Colombian father Sergio Vega received devastating news this past holiday season. Doctors diagnosed his 27-year-old wife, Paula Durán, then a mother of two and expecting a third child, with terminal cancer.

Now, Vega fights for their extended family in Colombia to obtain humanitarian visas as his wife has just one month to live. The visas would allow the couple’s parents to help them in their time of need, and say goodbye to Paula in her final days.

The family emigrated from Colombia to the US in search of opportunities

As reported by Noticias Caracol, the family moved from Huila, Colombia, to Concord, California, in search of a better life during the pandemic. Vega explained, “We moved here because we saw the opportunities in our country were diminishing… The day me and my wife decided to leave, we came back to our apartment and had no electricity, no water, and cried together.”

Vega said that once they moved to California, “angels appeared along the way,” helping them get settled. They sold food out of their car, and Vega, and ex-footballer in Colombia, began playing in tournaments in the U.S.

A short time later, the couple received news they had often prayed for. Durán was pregnant with a third child, a boy they wanted for years, who Vega couldn’t wait to play soccer with.

The father told Univision, “We had a normal life, my wife is a healthy 27-year-old woman… her pregnancy began normally.”

Doctors diagnosed Durán with cancer while she was pregnant

However, by week 34, Durán began experiencing stomachaches, headaches, vomiting and dizziness. On November 28, her husband took her to the hospital, where they explained Paula had a brain tumor. Immediately, doctors decided to perform an emergency C-section.

Juan José was born in “perfect condition,” except for the fact his “lungs weren’t totally developed” yet. Still, he was “breathing on his own after just 24 hours,” and Vega sees his newborn son as “a symbol of strength” that motivates them. On November 30, doctors removed part of Durán’s brain tumor.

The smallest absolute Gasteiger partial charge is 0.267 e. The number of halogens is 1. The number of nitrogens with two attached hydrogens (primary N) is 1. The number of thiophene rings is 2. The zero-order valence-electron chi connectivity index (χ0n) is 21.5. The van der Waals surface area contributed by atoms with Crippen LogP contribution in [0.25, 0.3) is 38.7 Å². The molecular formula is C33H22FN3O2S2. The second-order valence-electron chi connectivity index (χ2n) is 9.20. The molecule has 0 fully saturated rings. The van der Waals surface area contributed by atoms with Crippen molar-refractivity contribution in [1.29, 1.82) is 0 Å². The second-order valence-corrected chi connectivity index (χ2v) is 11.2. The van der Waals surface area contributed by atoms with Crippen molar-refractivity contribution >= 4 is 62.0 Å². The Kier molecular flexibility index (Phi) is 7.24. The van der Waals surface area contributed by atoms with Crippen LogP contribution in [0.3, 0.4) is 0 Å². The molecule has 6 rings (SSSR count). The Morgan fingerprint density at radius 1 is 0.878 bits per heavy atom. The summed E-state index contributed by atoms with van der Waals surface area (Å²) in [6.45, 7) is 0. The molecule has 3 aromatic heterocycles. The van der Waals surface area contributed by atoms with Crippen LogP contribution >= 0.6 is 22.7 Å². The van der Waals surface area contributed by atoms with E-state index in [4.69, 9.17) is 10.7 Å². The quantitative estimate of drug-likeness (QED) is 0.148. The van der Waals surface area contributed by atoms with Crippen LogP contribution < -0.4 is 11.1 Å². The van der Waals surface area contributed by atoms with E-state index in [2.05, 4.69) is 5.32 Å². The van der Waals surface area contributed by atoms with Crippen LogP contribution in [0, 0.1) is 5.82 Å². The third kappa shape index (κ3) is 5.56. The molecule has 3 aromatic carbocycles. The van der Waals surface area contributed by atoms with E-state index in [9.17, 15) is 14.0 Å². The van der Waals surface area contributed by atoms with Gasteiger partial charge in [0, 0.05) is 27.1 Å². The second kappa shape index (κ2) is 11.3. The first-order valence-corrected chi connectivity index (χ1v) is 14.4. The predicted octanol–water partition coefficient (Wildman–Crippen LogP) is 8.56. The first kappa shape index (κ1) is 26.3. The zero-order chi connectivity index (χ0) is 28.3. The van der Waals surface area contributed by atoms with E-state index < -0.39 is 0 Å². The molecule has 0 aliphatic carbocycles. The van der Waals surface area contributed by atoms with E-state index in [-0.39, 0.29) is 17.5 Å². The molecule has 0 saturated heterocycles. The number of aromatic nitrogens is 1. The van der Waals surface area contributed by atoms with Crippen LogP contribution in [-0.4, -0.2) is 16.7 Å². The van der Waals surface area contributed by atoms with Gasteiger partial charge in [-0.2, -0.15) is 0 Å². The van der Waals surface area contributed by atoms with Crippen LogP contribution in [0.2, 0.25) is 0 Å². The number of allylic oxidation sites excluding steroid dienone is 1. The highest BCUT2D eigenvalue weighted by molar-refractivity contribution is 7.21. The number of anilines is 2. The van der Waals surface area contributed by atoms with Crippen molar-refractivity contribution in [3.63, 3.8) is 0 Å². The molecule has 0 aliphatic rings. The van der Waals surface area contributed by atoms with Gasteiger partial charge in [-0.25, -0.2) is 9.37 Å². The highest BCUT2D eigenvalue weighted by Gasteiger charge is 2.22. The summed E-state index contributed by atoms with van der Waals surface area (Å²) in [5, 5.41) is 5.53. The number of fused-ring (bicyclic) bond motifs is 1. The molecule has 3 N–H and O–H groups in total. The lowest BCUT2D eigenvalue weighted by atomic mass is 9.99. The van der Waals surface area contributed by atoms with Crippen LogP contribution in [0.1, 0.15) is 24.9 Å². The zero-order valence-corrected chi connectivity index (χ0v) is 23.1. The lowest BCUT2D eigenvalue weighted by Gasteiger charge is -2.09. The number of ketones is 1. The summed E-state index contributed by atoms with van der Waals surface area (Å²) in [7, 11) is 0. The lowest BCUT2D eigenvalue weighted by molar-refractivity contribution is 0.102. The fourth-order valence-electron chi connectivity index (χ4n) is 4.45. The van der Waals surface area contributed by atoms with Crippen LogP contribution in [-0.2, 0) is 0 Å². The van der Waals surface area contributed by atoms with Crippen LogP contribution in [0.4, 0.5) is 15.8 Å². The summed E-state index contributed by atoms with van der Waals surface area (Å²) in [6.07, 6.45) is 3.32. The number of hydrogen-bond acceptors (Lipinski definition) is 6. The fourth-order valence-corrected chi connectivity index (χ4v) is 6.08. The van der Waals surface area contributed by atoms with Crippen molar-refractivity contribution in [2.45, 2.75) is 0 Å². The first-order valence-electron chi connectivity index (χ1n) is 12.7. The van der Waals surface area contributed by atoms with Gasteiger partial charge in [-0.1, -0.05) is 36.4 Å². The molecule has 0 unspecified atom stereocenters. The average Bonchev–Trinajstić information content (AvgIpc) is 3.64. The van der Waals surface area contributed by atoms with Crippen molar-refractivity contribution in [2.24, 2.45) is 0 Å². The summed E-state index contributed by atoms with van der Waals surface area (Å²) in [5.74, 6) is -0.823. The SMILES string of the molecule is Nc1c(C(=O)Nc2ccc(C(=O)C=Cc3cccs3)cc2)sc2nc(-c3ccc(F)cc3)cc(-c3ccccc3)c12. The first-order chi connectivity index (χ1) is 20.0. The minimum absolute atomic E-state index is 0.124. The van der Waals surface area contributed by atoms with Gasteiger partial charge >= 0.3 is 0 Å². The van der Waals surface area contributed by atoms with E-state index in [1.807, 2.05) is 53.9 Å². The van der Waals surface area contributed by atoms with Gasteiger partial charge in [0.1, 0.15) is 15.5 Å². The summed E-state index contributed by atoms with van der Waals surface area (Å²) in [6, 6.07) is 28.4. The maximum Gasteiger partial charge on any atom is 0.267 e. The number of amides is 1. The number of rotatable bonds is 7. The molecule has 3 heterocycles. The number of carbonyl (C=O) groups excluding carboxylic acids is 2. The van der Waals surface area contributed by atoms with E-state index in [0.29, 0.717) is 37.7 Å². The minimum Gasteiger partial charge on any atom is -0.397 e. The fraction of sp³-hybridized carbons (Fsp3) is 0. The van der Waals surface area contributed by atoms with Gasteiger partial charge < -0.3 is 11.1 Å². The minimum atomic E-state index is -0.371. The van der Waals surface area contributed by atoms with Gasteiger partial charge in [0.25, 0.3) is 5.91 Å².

At that point, doctors informed the couple that Paula’s cancer had spread to her stomach, and is incurable. In a video posted to Instagram, Vega said he “had a meeting with all the doctors” and that gave him “news that broke [his] soul.”

The “worst news” the father ever received

The medical team gave his wife “one month to live,” becoming “the worst news” he ever received in his life. Durán will no longer receive medical treatment for her cancer at the hospital, and will instead have 24/7 hospice care during her final days. They hope they can “calm her pain” which is “killing her slowly.”

Now, Vega is fighting an intense battle for their extended family in Colombia to receive humanitarian visas to travel to the US. Specifically asking for Paula’s parents and his own parents to travel to California, Vega said “We need my in-laws and parents to be here. We need that affection… Please help me with that.”

Vega attempted to go back to Colombia with wife Paula and their children, but the doctors warned against air travel. As Vega told Univision, “The altitude pressure could swell her brain and she could die in an instant.”

The family is hoping for humanitarian visas to visit Paula

This means the only way their family can say their goodbyes to Paula is if they travel to the U.S. Humanitarian visas would also allow both of their parents to help Vega with his wife, the children, and give him a chance to go to work. As Vega told La Nación, “I’m in a country where I’m living day by day.”

Meanwhile, a GoFundMe has also been set up to help the family:

Going forward, although the father doesn’t know if he will have his wife for “30 days or one more year,” he knows he will “do everything possible for this woman to be happy.”